Individuals participating in high-risk sports are mainly at the risk of tibia and fibula fractures. A recent injury case at Rio Olympics 2016 is that of the 26-year-old French gymnast Samir Ait Said. During the qualification rounds for the men’s gymnastics, Said suffered a horrific leg injury as he attempted a vault. It was reported that the sickening sound of his leg snapping echoed throughout the arena. After a botched landing, his left leg dangled at a horrible angle. According to the French Gymnastics Federation, the gymnast broke both his tibia and fibia. Several reports say that Samir most likely sustained a transverse or oblique tibia shaft fracture involving the fibula. Said was qualified for the final on still rings. He had surgery and has been reported walking in hospital.
The gymnast, who was likely to make it to the final, is a four-time European championships medalist on rings, including gold in 2013. However, this is not the first time an injury stops Said’s Olympic dreams. The gymnast was taken out of the 2012 Games as he fractured his right leg in three places during the European Championships.
Tibial fractures are the most common long bone fractures encountered by orthopedic surgeons. The most important causes of tibial fractures are road traffic accidents, sports injuries, direct blows or assault, falls and gunshot injuries. As in Said’s case, for an open fracture, where the bone is poking through the skin, surgery is recommended to wash out the fracture before stabilizing, and thus minimize the chance of later infection.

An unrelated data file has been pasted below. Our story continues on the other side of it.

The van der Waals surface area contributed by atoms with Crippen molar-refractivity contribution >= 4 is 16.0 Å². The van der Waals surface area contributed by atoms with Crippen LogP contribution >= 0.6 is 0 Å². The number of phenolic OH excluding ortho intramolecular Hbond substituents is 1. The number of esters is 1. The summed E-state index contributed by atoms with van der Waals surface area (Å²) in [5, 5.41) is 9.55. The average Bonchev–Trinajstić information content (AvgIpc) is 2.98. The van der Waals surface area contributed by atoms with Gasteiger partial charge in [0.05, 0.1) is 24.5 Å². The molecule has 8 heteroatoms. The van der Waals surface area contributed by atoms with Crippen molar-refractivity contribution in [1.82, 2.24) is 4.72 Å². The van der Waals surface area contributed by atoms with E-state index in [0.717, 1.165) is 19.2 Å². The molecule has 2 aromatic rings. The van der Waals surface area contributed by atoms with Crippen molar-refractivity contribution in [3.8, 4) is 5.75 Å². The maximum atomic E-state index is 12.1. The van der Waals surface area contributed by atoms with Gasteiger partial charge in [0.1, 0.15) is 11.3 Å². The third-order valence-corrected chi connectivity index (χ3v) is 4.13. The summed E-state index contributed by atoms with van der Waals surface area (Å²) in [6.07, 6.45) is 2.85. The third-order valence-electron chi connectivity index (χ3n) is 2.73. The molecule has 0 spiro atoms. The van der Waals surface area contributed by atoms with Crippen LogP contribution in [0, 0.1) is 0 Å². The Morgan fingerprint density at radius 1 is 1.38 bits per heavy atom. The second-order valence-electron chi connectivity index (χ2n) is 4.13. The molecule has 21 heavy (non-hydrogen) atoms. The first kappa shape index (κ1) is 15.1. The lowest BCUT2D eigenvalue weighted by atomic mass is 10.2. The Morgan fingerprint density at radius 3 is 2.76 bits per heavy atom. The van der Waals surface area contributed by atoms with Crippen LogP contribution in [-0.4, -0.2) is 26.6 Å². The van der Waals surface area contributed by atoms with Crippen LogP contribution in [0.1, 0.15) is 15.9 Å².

In certain cases, even open fractures can be associated with a compartment syndrome, which comes with signs including stretch pain and loss of sensation. Acute compartment syndrome is treated with fasciotomy (release the muscle compartments).
Such sports injury treatments are reimbursed. For the condition to be coded accurately, providers should also document the specific type of fracture. The ICD-10 code set comes with options for specific types of fractures, helping clear and accurate provider documentation. For fractures related to tibia or fibula, the following codes can be used.
- S82.2 Fracture of shaft of tibia
- S82.202 Unspecified fracture of shaft of left tibia
- S82.222 Displaced transverse fracture of shaft of left tibia
- S82.225 Non-displaced transverse fracture of shaft of left tibia
- S82.232 Displaced oblique fracture of shaft of left tibia
- S82.235 Non-displaced oblique fracture of shaft of left tibia
- S82.11 Fracture of upper end of tibia, open
- S82.21 Fracture of shaft of tibia, open
- S82.31 Fracture of lower end of tibia, open
- S82.81 Fractures of other parts of lower leg, open
- S82.91 Fracture of lower leg, part unspecified, open
Medical billing companies providing medical coding assistance for orthopedic surgeons make sure that they report seventh character A (initial encounter) while the patient is receiving active treatment for the injury, for e.g., surgical treatment, ED encounter or Evaluation and treatment by a new physician, such as “S82.401A – initial encounter for closed fracture”.